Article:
If, on the other hand, he is a bad guy — someone who has made a habit of having sex with women who were not fully in favor of the act, someone who was intent on having sex with Gensheimer regardless of her protestations, someone who knew, at that moment, that Gensheimer was unwilling and who went ahead anyway — then justice was not done.

According to trial testimony and Eagle files, Foster and Gensheimer were dating and had engaged in consensual sexual activity, which did not include intercourse, in the days before the incident occurred.

This was a detail that previous articles on the incident had not made clear. Foster and Gensheimer had been described as “dating” and as boyfriend/girlfriend, but the extent of their relationship was not specified. Of course, the phrase “sexual activity” covers a pretty broad range, but “date rape” is generally used to describe attacks that happen prior to the stage in a relationship when “consensual sexual activity” has already occured.

This certainly makes it more plausible that Foster was honestly mistaken that night.

Under cross-examination by Assistant District Attorney Paul J. Caccaviello yesterday morning, Foster testified that Gensheimer had said that she wanted to have intercourse with him, but not that night. However, after the couple went back to Foster’s room and began to become intimate on the morning of March 16, 2003, Foster said Gensheimer never told him she didn’t want him to continue.

“You heard her say ‘no,’ didn’t you?” Caccaviello said.

“No, I did not,” Foster replied.

Powerful stuff. At this point, Foster has little choice but to testify as he has. The other option is jail. At the same time, his claim is not implausible. Although I am too old for this sort of commentary, I would wager that most sexual encounters at Williams are not proceeded by dialogue of the “Shall we have sex?” — “Yes, let us have sex right now.” sort.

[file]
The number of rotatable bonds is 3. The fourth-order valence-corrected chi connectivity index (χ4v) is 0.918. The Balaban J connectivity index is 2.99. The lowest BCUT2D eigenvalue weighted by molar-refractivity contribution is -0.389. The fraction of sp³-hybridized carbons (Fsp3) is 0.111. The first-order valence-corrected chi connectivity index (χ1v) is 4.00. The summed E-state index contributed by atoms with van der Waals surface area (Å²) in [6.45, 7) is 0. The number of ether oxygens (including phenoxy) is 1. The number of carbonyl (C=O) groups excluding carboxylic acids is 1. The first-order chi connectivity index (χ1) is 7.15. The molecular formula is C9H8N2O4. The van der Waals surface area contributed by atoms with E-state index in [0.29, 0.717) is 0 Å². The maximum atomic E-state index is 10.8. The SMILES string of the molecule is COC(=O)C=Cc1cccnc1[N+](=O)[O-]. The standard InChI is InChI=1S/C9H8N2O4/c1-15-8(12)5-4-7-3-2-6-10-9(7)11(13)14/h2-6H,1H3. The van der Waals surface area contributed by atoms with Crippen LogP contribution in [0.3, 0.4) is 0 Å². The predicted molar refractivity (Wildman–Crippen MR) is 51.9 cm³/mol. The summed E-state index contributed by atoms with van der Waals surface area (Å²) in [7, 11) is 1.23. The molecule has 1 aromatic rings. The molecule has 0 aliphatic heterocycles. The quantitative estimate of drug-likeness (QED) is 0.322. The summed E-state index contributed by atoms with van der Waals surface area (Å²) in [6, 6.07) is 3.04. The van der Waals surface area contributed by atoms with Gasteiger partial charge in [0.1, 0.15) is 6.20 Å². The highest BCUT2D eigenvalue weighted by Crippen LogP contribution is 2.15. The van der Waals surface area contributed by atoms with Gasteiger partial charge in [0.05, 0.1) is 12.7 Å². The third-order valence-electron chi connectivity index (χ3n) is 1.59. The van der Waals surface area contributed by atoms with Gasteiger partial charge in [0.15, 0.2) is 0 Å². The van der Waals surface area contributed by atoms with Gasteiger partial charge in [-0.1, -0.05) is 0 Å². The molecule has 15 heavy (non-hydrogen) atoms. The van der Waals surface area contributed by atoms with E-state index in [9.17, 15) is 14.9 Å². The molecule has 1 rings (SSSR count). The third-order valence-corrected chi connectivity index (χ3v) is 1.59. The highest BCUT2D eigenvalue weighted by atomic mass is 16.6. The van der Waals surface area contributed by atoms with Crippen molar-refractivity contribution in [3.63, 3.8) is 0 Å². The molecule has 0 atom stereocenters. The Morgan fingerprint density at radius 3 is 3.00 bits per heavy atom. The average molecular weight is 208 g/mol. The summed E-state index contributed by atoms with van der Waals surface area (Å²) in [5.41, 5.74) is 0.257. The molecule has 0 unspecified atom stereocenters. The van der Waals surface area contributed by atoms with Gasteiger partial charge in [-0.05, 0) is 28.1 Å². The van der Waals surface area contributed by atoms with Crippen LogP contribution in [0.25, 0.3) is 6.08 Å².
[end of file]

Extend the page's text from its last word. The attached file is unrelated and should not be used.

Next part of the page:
In closing arguments, Callahan claimed that the sexual relations between Foster and Gensheimer were consensual and that Gensheimer’s actions on that night were not consistent with what happens when a rape occurs.

He said that the incident occurred “virtually in an open room” in Foster’s suite and that if anything unusual between the couple had occurred that morning, several other students also in the suite would have known.

“There was no outcry whatsoever,” Callahan said.

He also said that prosecutors had presented no expert testimony concerning rape trauma, and that Gensheimer never showed anyone any physical injuries that she said she suffered during the attack.

Callahan said Foster’s story had never changed, while Genshiemer’s had.

I don’t know if the transcript for the trial is public. I certainly don’t see it anywhere on the web.

Caccaviello said expert testimony on rape trauma was not required because the incident involved two people who knew each other.

“What happened is that Meryl Gensheimer could not come to grips with having been raped by someone who was her friend and whom she had been dating,” Caccaviello said.

“She was very sure she didn’t want to have sex with Mark Foster” on the night in question, Caccaviello added. “She told him so repeatedly.

“In terms of her actions, consider what’s important to her. She didn’t want to have sex with him that night and he did it, anyway,” Caccaviello said.

Someone, perhaps the Record, ought to do a long article on this story. Although there is much sadness, there are also lessons for future Ephs, — and those lessons should be learned rather than lived.

UPDATE: An earlier version used the term “predator”, which is probably too loaded a word for this discussion. I have also done some minor editing and removed some inappropriate speculation. Thanks to a regular reader for the comments.